His visit came a day after the White House defended the drone program as it disputed claims by two human rights groups that its targeted-killing program violates international law and often has killed civilians, including a grandmother in Pakistan.
Obama didn't mention the controversial targeted-killing program, but he did say the two leaders had talked about the need to work together to curb terrorism and extremism - in ways that "respect Pakistan's sovereignty" and address both countries' concerns.
"I'm optimistic that we can continue to make important strides in moving forward," the president said, noting that terrorist attacks have affected both countries. "It's a challenge. It's not easy, but we committed to working together and making sure that rather than this being a source of tension between our two countries that it can be a source of strength."
Obama said the U.S. considered Pakistan "a very important strategic partner" and thought "that if Pakistan is secure and peaceful and prosperous, that's not only good for Pakistan, it's good for the region and it's good for the world."
The president said the two had "spent a lot of time" talking about Pakistan's economy and that the U.S. would look to boost trade opportunities with the country.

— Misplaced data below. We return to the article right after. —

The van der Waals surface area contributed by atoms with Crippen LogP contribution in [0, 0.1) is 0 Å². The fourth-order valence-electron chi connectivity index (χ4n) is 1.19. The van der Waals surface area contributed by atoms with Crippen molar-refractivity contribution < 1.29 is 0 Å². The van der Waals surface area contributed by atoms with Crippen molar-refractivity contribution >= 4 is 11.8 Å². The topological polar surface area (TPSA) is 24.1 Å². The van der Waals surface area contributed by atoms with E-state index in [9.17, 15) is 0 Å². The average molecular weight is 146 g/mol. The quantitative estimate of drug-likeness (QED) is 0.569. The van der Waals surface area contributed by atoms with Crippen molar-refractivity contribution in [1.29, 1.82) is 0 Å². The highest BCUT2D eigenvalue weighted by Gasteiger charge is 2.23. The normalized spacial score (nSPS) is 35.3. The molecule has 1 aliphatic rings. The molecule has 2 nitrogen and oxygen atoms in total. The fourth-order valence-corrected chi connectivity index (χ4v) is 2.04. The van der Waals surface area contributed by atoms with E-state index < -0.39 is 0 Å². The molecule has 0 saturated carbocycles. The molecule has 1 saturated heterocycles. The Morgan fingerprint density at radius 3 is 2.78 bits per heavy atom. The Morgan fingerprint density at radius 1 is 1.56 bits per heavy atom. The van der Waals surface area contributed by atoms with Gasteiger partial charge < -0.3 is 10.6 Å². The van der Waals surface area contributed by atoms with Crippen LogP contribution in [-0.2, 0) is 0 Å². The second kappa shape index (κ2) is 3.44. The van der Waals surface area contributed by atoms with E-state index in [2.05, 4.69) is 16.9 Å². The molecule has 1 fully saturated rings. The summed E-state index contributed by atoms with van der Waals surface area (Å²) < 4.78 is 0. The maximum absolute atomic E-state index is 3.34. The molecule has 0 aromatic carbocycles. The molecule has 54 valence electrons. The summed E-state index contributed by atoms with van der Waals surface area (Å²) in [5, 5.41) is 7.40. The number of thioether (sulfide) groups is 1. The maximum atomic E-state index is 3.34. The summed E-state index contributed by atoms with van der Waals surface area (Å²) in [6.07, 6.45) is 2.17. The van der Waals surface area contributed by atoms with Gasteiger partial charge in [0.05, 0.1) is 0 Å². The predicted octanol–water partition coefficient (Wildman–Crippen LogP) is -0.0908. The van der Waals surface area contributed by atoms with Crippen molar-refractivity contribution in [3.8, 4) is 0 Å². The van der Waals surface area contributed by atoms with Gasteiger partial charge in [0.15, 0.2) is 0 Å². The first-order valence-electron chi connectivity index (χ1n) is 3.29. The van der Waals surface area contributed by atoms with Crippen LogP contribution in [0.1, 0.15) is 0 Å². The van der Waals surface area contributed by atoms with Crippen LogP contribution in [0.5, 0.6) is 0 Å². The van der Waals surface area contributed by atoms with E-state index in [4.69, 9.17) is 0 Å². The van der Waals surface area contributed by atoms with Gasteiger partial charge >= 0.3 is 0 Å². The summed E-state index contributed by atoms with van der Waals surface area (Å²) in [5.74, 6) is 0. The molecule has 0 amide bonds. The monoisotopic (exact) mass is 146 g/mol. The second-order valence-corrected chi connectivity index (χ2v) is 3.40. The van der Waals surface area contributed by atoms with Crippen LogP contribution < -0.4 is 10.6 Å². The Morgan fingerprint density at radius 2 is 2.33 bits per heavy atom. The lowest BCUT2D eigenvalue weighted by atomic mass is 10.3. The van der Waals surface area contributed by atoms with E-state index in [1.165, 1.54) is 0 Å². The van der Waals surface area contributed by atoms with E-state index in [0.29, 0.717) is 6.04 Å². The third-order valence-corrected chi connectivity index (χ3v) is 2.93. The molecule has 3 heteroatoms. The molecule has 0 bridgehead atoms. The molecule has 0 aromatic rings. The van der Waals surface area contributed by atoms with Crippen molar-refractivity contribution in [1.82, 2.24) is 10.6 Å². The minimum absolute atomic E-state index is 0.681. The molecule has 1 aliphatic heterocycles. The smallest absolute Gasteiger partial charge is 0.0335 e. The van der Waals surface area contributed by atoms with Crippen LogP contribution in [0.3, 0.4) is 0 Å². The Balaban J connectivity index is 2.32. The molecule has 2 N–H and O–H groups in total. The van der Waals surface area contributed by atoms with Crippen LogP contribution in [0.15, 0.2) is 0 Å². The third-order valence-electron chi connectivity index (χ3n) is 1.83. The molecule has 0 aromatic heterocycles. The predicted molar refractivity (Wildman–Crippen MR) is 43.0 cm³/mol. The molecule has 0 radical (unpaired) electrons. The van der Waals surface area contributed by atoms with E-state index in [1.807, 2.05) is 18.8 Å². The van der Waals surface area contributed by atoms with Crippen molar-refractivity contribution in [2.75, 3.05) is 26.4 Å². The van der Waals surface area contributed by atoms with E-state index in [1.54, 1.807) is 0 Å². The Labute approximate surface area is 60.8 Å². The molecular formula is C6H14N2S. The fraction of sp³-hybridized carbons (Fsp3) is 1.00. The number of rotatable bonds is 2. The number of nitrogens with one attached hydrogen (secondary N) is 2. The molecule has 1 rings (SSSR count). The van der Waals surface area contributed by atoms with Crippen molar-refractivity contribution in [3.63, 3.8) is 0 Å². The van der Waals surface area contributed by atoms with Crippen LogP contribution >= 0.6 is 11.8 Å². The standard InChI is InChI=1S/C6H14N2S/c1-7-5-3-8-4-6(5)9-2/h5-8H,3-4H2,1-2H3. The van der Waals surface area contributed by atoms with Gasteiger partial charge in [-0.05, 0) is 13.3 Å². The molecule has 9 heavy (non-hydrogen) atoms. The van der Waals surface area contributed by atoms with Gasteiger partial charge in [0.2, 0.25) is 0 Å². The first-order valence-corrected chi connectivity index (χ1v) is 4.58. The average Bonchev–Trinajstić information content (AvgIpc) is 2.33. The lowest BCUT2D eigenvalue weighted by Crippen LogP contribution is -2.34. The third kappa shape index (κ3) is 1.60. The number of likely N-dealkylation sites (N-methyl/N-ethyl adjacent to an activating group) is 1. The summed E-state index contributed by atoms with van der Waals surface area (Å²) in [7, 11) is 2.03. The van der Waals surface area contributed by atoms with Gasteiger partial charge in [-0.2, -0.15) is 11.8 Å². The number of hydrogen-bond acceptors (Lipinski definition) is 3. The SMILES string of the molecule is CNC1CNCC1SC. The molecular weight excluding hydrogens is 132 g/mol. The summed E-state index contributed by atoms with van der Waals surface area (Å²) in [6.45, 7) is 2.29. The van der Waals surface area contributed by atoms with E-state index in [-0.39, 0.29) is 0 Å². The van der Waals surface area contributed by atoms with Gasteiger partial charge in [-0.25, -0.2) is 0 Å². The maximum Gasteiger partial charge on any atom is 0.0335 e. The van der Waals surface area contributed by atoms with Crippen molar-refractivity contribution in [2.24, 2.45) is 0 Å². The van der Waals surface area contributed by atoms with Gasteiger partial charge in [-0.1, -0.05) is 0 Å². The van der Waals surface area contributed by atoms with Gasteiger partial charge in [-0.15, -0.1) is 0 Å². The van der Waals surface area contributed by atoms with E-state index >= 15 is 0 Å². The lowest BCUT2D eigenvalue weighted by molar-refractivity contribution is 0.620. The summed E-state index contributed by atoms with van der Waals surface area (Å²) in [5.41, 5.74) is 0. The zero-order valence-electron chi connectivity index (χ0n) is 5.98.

They also discussed Afghanistan, and Obama said he'd pledged to "fully brief" Sharif on the Afghan elections and "long-term strategy for stability in the region." Sharif said Pakistan was committed to a "peaceful and stable Afghanistan."
The president said he was encouraged by Sharif's recent meeting with the Indian prime minister, Manmohan Singh, on the sidelines of the United Nations General Assembly in New York last month.
"I think he is taking a very wise path and exploring how the tension between India and Pakistan could be reduced," Obama said, adding that Sharif had pointed out that billions of dollars had been spent on an arms race in response to the discord.
Obama also was expected to raise the case of Shakil Afridi, a Pakistani doctor who was sentenced last year to 33 years in prison for treason after helping the CIA hunt for Osama bin Laden in Pakistan.
The U.S. thinks Afridi's treatment has been "unjust and unwarranted" and that he should be released, White House press secretary Jay Carney said. He said before the meeting that bringing bin Laden to justice "was clearly in Pakistan's interest, and the prosecution and conviction of Dr. Afridi sends exactly the wrong message about the importance of this shared interest."
Neither leader mentioned Afridi in his remarks.
Outside the gates of the White House, supporters of Pakistani former military dictator Pervez Musharraf protested his arrest in the December 2007 assassination of former Prime Minister Benazir Bhutto.
Musharraf ruled Pakistan from 1999 to 2008 after leading an October 1999 coup d'etat against Sharif, who was then in his second term as prime minister and is now back in the office after his party won elections in May.